The Royal Decree establishes technical conditions for the design, execution and maintenance, which outdoor lighting installations must comply with, both for public and private use, whenever they affect the street. The affected installations would be those of more than 1KW, whether they are new, with more than 50% of their power modified, or belonging to the amount of luminaires or adaptations of existing ones, whenever the Public Administration considers it necessary. The typologies of installations that the Royal Decree includes are those mentioned in the Low Voltage Electrotechnical Rules, which establish the safety conditions for outdoor lighting in the Technical Instructions ITC-BT 09 (roads, streets, squares, gardens, monuments…), ITC-BT 31 (swimming pools and decorative fountains) and ITC-BT 34 (temporary installations).

In order to reach the established objectives, the Royal Decree starts off by defining an energy classification for lighting installations, based on the following formula:

E

where S is the lit-up surface, Em is the average illuminance, taking into account the planned maintenance, and P is the total active power installed, that is, taking into account the consumption of lamps but also of the auxiliary equipment they require in order to be used.

If we compare the value obtained from the luminous calculation with a series of tables that we can find in the ITC-EA 01, we will have an energy classification for the installation that goes from A (highly efficient) to G (less efficient). We have to clarify that this classification is for the installation as a whole, not for the luminaire. This explains clearly that the aim of the Royal Decree is not only to guarantee a certain level of efficiency in the design of luminaires, but also to ensure that the light they emit follows certain efficiency criteria and only lights up what is necessary, and as much as needed.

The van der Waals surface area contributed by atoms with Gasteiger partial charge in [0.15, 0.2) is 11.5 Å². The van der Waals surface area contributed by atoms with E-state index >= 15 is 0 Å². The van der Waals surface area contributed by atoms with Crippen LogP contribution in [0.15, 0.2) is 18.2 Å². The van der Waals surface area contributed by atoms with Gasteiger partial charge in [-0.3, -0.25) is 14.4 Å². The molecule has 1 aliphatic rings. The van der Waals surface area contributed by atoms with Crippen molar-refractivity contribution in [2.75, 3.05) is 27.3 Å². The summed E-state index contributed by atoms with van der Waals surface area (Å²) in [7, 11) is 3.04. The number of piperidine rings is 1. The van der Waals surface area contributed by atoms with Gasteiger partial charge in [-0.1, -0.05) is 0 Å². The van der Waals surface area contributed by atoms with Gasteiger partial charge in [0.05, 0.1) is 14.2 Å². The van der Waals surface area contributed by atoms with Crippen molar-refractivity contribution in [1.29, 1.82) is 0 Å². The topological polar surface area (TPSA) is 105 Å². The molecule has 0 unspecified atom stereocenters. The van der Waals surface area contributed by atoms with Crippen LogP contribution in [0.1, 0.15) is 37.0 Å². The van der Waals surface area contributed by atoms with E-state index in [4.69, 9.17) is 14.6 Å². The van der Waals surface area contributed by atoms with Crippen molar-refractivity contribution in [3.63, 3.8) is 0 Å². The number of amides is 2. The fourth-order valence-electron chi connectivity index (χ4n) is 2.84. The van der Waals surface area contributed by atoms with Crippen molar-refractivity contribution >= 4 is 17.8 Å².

Regarding technical lighting parameters like luminance (candela/m2), illuminance (lux) or minimum uniformity, the aim of the regulation is not to establish the minimum values for the different types of streets or spaces, because these are defined in the corresponding regulations, such as UNE EN 13201-1 on road lighting or UNE EN 12646-2 on lighting in outdoor work areas. The aim, however, is to establish a maximum limit that cannot be more than 20% of the values mentioned in the tables in the ITC-EA 02 of the current regulation. Other parameters (glare and lighting of the surrounding area, minimum luminance value in one point, etc.) are established only as reference values to be taken into account, but they are never a requirement in the project.